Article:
Table of Contents

Table of Contents

Tutorial Task 3.1 - Use Sub Flows and Arrays

Task 3.1 - Use Sub Flows and Arrays

Task Overview

In this tutorial task, you'll build a simple 3D model in which an operator transports multiple items at a time. When you're finished, your simulation model will operate similar to the following image:

In order to create this kind of logic, you'll need to learn about two important concepts: arrays and sub flows. The following sections will briefly introduce these concepts and link you to other relevant material for further information.

Using Arrays in Labels

In FlexSim, the term array refers to a data structure that can contain more than one value if needed. Each element in that array is usually identified by an index, which is a number that indicates the position of the value in the array.

In this 3D model, you'll use a label that contains an array of values. When an operator is ready to pick up items for transport, a Pull From List activity in the process flow will pull 2-5 flow items from a list (each representing an item that needs to be transported). The references to those flow items will be stored in a label called GroupOfItems that contains an array of values. The reference for each flow item will be assigned a unique index, starting with 1. Each index will be assigned based on the order in which the flow items were pulled from the list.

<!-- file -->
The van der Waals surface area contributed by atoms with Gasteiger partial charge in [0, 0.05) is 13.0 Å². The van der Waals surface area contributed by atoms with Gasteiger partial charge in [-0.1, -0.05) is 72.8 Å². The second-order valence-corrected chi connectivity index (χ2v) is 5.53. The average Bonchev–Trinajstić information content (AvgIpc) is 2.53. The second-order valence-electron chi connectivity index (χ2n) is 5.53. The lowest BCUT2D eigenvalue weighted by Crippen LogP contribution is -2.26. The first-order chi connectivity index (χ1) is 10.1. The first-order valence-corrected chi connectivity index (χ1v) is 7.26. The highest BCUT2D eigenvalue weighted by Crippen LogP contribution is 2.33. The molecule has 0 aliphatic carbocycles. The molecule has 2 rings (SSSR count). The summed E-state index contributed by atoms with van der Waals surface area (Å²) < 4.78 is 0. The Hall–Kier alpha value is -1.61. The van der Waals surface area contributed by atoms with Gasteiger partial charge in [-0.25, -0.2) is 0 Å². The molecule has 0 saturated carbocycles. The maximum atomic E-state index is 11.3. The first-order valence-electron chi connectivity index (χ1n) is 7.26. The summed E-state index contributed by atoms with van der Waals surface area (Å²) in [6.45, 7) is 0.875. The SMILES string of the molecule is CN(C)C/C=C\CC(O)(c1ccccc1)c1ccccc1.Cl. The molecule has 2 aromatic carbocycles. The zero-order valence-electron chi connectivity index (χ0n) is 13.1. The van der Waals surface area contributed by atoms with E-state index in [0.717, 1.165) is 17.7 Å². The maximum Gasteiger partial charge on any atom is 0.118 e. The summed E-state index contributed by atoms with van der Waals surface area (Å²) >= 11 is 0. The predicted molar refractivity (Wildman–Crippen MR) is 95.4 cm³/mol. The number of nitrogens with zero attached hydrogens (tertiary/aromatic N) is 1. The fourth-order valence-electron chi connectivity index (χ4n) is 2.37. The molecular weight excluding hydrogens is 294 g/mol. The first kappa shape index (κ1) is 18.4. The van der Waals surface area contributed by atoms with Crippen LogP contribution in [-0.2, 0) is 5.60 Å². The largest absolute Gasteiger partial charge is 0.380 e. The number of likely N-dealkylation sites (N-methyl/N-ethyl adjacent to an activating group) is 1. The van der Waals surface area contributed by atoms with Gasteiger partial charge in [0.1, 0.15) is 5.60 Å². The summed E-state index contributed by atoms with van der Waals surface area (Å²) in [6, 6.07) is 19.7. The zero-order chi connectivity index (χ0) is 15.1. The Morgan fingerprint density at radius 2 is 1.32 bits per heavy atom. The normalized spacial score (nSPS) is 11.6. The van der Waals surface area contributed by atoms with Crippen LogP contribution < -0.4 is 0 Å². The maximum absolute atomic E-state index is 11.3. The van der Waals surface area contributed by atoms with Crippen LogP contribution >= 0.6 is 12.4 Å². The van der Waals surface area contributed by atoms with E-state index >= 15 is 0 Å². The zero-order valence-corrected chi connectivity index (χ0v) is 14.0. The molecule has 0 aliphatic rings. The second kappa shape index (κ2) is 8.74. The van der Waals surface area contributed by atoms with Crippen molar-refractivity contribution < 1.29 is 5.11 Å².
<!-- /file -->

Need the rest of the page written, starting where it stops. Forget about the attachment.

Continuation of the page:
The following image shows an example of what the GroupOfItems array could possibly contain:

In this example, the GroupOfItems array contains references to five flow items. In this example, the array has 1-5 indexes since the Pull From List activity will pull up to 5 items from the list at a time. Each index has a specific value, which, in this case, is a reference to a unique flow item in the 3D model.

If you want to reference one of the flow items in the array, you will need to use its specific index. When you call that index, it will return its current value. Using the example in the preceding image, the FlexScript expression token.GroupOfItems[2] would return a reference to the flow item named Box11 in the 3D model. The expression token.GroupOfItems[4] would return a reference to the flow item named Box17 in the 3D model.